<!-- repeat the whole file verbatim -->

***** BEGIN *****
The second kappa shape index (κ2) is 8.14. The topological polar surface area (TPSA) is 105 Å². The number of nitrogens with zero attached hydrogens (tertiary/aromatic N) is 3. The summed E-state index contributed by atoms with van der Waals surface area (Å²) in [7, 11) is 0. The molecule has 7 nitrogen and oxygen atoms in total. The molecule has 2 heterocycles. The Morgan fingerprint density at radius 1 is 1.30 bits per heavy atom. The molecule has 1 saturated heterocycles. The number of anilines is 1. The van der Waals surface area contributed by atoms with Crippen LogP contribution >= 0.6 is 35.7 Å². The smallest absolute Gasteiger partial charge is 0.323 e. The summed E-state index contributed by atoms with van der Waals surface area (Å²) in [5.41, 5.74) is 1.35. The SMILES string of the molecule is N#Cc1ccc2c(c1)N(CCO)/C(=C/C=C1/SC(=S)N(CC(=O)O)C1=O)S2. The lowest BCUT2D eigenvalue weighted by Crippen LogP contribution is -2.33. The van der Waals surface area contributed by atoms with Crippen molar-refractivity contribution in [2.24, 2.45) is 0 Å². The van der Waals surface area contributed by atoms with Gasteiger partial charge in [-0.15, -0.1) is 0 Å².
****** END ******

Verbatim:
The second kappa shape index (κ2) is 8.14. The topological polar surface area (TPSA) is 105 Å². The number of nitrogens with zero attached hydrogens (tertiary/aromatic N) is 3. The summed E-state index contributed by atoms with van der Waals surface area (Å²) in [7, 11) is 0. The molecule has 7 nitrogen and oxygen atoms in total. The molecule has 2 heterocycles. The Morgan fingerprint density at radius 1 is 1.30 bits per heavy atom. The molecule has 1 saturated heterocycles. The number of anilines is 1. The van der Waals surface area contributed by atoms with Crippen LogP contribution >= 0.6 is 35.7 Å². The smallest absolute Gasteiger partial charge is 0.323 e. The summed E-state index contributed by atoms with van der Waals surface area (Å²) in [5.41, 5.74) is 1.35. The SMILES string of the molecule is N#Cc1ccc2c(c1)N(CCO)/C(=C/C=C1/SC(=S)N(CC(=O)O)C1=O)S2. The lowest BCUT2D eigenvalue weighted by Crippen LogP contribution is -2.33. The van der Waals surface area contributed by atoms with Crippen molar-refractivity contribution in [2.24, 2.45) is 0 Å². The van der Waals surface area contributed by atoms with Gasteiger partial charge in [-0.15, -0.1) is 0 Å².